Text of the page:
In answer, Respondent submits that:


“As reflected in the language of the Policy, this element is intended to reach the subjective intentions of the Respondent in registering and actually using the Domain Name. … Without actual knowledge of the Complainant, there can be no bad faith intent.


The Respondent is located in Luxembourg. Until receipt of the Complaint, Respondent had never heard of the Complainant. There is no evidence that the Complainant should be well-known or have established a reputation in Europe, or that Respondent for some other reason should have been aware thereof.” 


Policy ¶ 4(b)(iv) requires proof that Respondent

 (a) for commercial gain;

 (b) intentionally used the disputed domain name to attract web users;

 (c) to an on‑line location;

 (d) by creating a likelihood of confusion with Complainant’s trademark as to the source, sponsorship, affiliation, or endorsement of that on-line location, or of a product or service at that location.


Respondent does not deny that its use of the domain name is driving PPC revenue.  Respondent does not deny that it is a “domainer”.  On the evidence, its actions are for commercial gain.  The key issue is whether Respondent can be said to have used the domain name in a way which intentionally created a likelihood of confusion with Complainant’s trademark. 


The requisite intention for the purposes of Policy ¶ 4(b)(iv) has been the subject of contrary decisions,[7] however this Panel takes the view that what is required is evidence that Respondent has targeted Complainant.


Complainant argues that Respondent either had actual, or constructive, knowledge of Complainant and its EDHELPER trademark.


By a plurality, the Panel considers that the prevailing consensus of opinion under the Policy is that proof of actual knowledge of a complainant’s trademark rights is necessary.  There are instances, most notably involving well known trademarks, where panelists have seemingly deemed a respondent with knowledge of the trademark.  The better understanding of those cases is that they have in fact applied a test of actual knowledge, which when based on the balance of probability, so overwhelming favoured the complainant that it might seem that the decision rests on imputed knowledge of the complainant’s rights.


By a plurality, the Panel is not prepared to fetter Respondent with constructive knowledge of Complainant’s trademark rights.  It looks, instead, to evidence of whether it is more likely than not that Respondent had actual knowledge of Complainant’s rights.  In that regard, the Panel reiterates that Complainant must establish all three elements under the Policy and so it can not be assumed that just because Complainant has successfully proved trademark rights, it follows that Respondent has acted in bad faith because it was aware of those rights.  Knowledge of Complainant’s rights is an essential part of the bad faith analysis.  For that reason a complainant must be astute to prove its reputation in, and the public awareness of, its trademark even when it has abundantly clear registered trademark rights.  That is especially so when the trademark consists of descriptive elements.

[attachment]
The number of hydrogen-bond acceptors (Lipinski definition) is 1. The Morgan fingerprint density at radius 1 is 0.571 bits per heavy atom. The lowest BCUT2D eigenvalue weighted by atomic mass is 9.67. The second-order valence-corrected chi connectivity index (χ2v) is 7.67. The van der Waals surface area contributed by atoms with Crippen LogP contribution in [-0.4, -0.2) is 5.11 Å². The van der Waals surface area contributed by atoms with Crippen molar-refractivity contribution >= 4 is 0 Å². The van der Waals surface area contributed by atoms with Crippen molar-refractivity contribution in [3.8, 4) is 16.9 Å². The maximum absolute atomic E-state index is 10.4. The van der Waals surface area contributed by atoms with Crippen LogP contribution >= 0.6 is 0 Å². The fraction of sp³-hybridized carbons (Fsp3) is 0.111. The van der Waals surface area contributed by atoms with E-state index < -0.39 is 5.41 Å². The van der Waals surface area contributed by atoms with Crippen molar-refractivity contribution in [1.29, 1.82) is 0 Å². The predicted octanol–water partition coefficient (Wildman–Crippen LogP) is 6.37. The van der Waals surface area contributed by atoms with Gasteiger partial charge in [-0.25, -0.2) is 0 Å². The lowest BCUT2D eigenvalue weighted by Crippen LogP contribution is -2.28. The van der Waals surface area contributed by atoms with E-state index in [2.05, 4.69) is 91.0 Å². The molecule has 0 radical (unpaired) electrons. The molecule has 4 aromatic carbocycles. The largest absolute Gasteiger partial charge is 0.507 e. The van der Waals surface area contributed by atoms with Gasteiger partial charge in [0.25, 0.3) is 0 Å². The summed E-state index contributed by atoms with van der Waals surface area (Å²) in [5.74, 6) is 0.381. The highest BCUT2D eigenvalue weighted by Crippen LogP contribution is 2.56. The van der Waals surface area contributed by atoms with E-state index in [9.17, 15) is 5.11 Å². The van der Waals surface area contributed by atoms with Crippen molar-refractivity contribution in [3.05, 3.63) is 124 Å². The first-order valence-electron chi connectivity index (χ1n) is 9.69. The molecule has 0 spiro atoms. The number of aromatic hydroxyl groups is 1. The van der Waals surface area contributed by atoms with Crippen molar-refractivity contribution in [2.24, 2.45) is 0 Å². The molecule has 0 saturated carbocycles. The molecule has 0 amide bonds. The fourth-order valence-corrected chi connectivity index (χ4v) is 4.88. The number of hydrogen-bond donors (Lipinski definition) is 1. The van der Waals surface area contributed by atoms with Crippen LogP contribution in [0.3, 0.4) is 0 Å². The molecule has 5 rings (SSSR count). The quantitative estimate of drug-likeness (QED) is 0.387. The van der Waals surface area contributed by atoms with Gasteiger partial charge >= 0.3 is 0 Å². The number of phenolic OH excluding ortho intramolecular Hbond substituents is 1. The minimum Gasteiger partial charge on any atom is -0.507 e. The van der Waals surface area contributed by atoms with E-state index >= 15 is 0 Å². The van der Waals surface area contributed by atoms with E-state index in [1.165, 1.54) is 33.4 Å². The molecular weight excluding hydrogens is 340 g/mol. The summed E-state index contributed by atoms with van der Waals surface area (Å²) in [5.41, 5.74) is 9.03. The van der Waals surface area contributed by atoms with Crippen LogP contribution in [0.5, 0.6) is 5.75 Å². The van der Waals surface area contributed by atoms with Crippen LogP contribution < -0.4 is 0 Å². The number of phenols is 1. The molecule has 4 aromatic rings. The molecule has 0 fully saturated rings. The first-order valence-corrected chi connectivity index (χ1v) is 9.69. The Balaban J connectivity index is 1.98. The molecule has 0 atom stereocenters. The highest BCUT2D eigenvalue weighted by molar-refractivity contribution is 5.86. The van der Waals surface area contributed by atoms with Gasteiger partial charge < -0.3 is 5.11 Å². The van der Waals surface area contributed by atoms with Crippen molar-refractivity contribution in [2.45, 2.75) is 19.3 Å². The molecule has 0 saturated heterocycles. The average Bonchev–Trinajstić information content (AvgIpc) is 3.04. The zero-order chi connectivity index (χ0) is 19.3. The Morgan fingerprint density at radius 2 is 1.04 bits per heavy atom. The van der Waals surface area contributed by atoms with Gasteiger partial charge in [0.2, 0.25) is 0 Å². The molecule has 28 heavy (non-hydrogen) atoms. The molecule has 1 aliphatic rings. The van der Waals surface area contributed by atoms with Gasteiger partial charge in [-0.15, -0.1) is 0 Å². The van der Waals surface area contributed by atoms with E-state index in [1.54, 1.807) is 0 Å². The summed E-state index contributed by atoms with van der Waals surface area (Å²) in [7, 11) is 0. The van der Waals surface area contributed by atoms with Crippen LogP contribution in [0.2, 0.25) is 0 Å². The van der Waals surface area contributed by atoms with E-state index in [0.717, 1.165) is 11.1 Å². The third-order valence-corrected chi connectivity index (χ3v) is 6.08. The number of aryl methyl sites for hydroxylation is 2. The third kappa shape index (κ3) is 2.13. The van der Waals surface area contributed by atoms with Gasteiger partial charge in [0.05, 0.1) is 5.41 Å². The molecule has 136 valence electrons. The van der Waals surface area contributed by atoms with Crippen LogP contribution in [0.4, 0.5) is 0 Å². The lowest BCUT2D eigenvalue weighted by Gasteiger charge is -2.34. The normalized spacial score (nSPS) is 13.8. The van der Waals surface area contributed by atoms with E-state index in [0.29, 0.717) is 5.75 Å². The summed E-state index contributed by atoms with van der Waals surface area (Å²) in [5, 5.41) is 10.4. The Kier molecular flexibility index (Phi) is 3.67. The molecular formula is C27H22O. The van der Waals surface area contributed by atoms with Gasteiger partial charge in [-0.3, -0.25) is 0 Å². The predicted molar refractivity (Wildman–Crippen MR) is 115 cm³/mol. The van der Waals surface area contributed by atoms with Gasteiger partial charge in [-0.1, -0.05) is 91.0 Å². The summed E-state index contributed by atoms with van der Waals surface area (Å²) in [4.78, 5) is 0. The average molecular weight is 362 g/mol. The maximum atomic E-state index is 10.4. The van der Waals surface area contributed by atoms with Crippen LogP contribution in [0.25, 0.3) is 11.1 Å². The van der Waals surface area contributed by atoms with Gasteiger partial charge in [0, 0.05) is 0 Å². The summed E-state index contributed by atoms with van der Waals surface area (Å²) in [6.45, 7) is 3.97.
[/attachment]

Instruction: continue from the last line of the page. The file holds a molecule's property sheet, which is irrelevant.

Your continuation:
Complaint states that:


“Complainant's website was advertised extensively for years prior to April 7, 2002. There were approximately 500,000 page views in January of 2002.  Complainant's marks were prominently displayed on the website since at least August 17, 2000, as shown in the attached Annex from the Internet Archive. At the time the “” domain was registered, the site featured at least 10,960 lesson plans, 5,000 free worksheet generators, 1,600 word and critical thinking problems, and much more.”[8]


In its Additional Submissions, Complainant states further that:


“Complainant has advertised worldwide via the Internet and Complainant's site is highly ranked in countries around the world, including the UK. Considering the volume of traffic and revenue generates from confusion with edHelper, is strains credulity to believe that Respondent was unaware of Complainant at the time of registration less than one year ago.”


Respondent spends much time in its critique of the quality of the physical evidence said to support Complainant’s claim to notoriety.  It is critical too of the broad reach of many of Complainant’s assertions based on that alleged notoriety. 


There are merits and shortcomings in both sets of submissions.  Complainant’s use of its trademark is far from being insignificant.  Respondent’s claims that Complainant’s evidence is flawed and that its arguments are laced with conclusory statements are not unjustified.  For the purposes of Policy ¶ 4(a)(iii), it is unnecessary for this Panel to decide whether or not Complainant has done enough to show the level of use which would be necessary to establish common law trademark rights under Policy ¶ 4(a)(i).[9]  Rather, the Panel must balance the evidence of reputation against all of the circumstances and decide whether it is more likely than not that Respondent targeted Complainant by using the domain name to intentionally attract web users through a likelihood of confusion with Complainant’s trademark.